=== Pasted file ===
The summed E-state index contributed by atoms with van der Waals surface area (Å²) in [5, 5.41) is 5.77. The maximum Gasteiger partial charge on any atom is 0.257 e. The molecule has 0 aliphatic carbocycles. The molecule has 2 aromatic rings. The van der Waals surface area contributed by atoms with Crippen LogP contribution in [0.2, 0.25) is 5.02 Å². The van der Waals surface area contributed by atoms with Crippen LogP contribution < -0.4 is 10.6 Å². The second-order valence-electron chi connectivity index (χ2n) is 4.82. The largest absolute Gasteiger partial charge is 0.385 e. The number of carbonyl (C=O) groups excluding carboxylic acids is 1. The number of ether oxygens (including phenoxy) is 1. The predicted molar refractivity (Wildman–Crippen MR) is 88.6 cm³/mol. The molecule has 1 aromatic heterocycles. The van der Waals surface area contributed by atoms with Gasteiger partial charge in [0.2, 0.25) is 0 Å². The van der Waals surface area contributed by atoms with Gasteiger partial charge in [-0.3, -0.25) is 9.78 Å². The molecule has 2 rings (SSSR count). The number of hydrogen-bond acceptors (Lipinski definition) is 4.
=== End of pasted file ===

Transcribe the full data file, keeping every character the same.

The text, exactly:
The summed E-state index contributed by atoms with van der Waals surface area (Å²) in [5, 5.41) is 5.77. The maximum Gasteiger partial charge on any atom is 0.257 e. The molecule has 0 aliphatic carbocycles. The molecule has 2 aromatic rings. The van der Waals surface area contributed by atoms with Crippen LogP contribution in [0.2, 0.25) is 5.02 Å². The van der Waals surface area contributed by atoms with Crippen LogP contribution < -0.4 is 10.6 Å². The second-order valence-electron chi connectivity index (χ2n) is 4.82. The largest absolute Gasteiger partial charge is 0.385 e. The number of carbonyl (C=O) groups excluding carboxylic acids is 1. The number of ether oxygens (including phenoxy) is 1. The predicted molar refractivity (Wildman–Crippen MR) is 88.6 cm³/mol. The molecule has 1 aromatic heterocycles. The van der Waals surface area contributed by atoms with Gasteiger partial charge in [0.2, 0.25) is 0 Å². The van der Waals surface area contributed by atoms with Gasteiger partial charge in [-0.3, -0.25) is 9.78 Å². The molecule has 2 rings (SSSR count). The number of hydrogen-bond acceptors (Lipinski definition) is 4.